General Aztecs Maya Tocuaro Kids Contact 14 Dec 2017/3 Rain
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Resumee of Gordon Brotherston’s contribution, for younger children

This is a great question: you may not have realised it when you asked it, but it opens up a whole area of doubt and debate, because no-one knows for sure if the Aztecs DID think Cortés was a god in the first place! This whole idea suited the Spanish down to the ground, so they could justify conquering the Aztecs and introducing them to the Christian god (who they fanatically thought was superior to any local gods). When one people conquer another, we usually only hear the side of the conquerors, not that of the conquered. When we look at what the Aztecs themselves wrote and said - before the Conquest and after it - we find that the evidence points the other way:-

Interestingly, Aztec records of the Spanish date from the year 3 Flint 1508, in the form of bird-creatures with human faces and white wings attached to boat-like bodies (click on picture 1, from the Aubin Codex). Several times the Spanish were driven off as they approached the mainland; each time Moctezuma learned more and more about the newcomers with the help of his well trained agents/spies. What he learned certainly filled him with fear and anxiety. By the time Cortés finally landed at Veracruz at Easter 1519, Moctezuma already knew a great deal about him, enough to have arranged for lavish gifts to be presented to him immediately on his arrival. Aztec reports of this first encounter stress things like the mean response of the Spanish to Moctezuma’s valuable gifts, and the contrast between the Cross the intruders held in one hand and the steel sword they held in the other.

From then on the plot thickens, mainly because of Cortés’s relationship with Malinche (a local woman who spoke Náhuatl, Maya and later Spanish, becoming a crucial interpreter for Cortés), and with the Tlaxcalans, who hated the Aztecs and adopted him as an ally. The codices show Malinche playing a key part from the moment of landing, leading the way, discussing tactics with messengers, giving orders and even heading brutal attacks, while Cortés looks on, or even is absent (click on picture 2, where you can see Malinche receiving one more gift - a fine blanket - than Cortés gets, and on pictures 1b, 2a, 3, 3a, 4 and 5): none of this is mentioned in the Spanish accounts!

Among both Aztecs and Tlaxcalans Cortés was seen as powerful and cruel maybe, but not very noble and even less godlike, and (unlike all Mexican gods) rather ignorant of calendars, distant time and the origins of life. 100% dependant on Malinche, he was seen as her lieutenant (and she more of a general). They even pictured him as a rather nasty poisonous-looking snake (click on picture 6a and see the snake in Cortés’s banner).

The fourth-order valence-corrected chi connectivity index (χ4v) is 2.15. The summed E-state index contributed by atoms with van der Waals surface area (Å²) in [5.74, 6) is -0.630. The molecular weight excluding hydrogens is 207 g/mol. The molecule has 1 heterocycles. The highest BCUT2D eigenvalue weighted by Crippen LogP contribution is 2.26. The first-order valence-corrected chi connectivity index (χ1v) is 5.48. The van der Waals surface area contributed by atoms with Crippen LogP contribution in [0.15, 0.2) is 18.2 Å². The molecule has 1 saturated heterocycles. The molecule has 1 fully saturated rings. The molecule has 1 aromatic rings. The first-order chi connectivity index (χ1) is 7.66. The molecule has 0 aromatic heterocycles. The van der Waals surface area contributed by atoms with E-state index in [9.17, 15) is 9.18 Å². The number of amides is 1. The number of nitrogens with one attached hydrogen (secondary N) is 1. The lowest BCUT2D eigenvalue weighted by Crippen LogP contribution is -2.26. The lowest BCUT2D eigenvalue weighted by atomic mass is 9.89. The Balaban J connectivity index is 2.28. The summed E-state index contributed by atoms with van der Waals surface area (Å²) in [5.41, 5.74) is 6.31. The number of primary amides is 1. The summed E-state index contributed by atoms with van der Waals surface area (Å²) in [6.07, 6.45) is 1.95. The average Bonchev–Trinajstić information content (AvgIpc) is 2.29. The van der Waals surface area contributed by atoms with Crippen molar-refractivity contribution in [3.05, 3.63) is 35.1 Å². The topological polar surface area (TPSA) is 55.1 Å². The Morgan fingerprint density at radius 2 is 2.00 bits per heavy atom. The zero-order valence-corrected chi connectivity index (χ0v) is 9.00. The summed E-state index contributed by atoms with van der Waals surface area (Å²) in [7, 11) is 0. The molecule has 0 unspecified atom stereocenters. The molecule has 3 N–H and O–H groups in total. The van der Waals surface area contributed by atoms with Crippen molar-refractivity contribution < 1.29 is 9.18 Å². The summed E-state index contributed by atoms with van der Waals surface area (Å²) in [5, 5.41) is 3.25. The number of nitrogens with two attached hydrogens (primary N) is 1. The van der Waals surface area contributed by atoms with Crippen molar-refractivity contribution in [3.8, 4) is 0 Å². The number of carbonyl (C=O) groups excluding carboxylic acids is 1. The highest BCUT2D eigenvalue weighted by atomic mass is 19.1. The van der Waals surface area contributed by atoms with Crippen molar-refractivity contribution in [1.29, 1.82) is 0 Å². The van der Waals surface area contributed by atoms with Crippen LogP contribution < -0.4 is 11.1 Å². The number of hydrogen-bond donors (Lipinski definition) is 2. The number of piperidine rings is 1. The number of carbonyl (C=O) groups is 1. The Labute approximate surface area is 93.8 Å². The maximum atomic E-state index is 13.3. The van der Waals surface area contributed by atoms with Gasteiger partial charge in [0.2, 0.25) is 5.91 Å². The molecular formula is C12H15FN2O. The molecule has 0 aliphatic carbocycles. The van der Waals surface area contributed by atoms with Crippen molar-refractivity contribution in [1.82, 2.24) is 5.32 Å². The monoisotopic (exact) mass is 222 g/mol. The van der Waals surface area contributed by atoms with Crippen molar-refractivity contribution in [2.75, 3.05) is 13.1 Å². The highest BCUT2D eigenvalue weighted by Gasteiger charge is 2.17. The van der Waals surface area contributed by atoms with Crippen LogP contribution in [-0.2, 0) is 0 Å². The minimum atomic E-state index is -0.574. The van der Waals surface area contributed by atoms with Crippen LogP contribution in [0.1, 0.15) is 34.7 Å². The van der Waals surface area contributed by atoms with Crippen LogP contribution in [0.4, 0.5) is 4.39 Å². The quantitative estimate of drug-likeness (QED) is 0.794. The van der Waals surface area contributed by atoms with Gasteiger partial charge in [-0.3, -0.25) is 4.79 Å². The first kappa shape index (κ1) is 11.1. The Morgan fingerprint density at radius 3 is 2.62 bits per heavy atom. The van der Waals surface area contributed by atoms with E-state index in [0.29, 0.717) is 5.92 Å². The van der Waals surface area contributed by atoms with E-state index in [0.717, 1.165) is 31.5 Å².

Many people claim that the Aztecs believed Cortés to be a god because of the moment he landed in their territory. In the Aztec calendar, 1519 equalled the year 1 Reed. This calendar name meant a huge amount to the Aztecs, who gave names to people and even gods according to key dates in their calendar, combined usually with nicknames or titles. Leaders and great high priests were often given the title of the god they represented (such as Quetzalcoatl or ‘Plumed Serpent’): one such figure was Topiltzin Quetzalcoatl One Reed, a great leader born in the year 1 Reed, 843 CE, who ruled the ancient highland city of Tula. He was famous for sacrificing his own blood rather than that of others, and according to legend he was exiled from Tula and died on the Gulf Coast. His heart became Venus and rose in the east on the day of his name.

In this sense Cortés’s landing was indeed well timed. According to the Florentine Codex, Moctezuma thought Cortés ‘was Topiltzin Quetzalcoatl come to land’. But others had serious doubts and before Cortés reached Tlaxcala the emperor himself ordered sorcerers to work their arts on the new arrivals ‘so that they might take sick, might die, or else because of it turn back’. If at first he was prepared to believe the Spanish were all ‘gods from the sky’, apparently he was very soon put off by their taste in food and ‘barbarous speech’ (among other things).

Any last illusion that Cortés might be a god vanished when Cortés massacred followers of Quetzalcoatl at Cholula, while still on his way to Tenochtitlan, and when his men massacred the Aztecs later in Toxcatl in May 1519.

And after the conquest, the Aztec priests flatly refused to accept that the Christian god was in any way better than their own gods: ‘You say that our gods are not original. That’s news to us and it drives us crazy. It’s a shock and it’s a scandal, for our ancestors came to earth and they spoke quite differently’.

So, as you can see, the Aztecs’ version of the conquest (that we hardly ever hear about) tells a very different story from that told by the Spanish.

Back to Gordon Brotherston’s main answer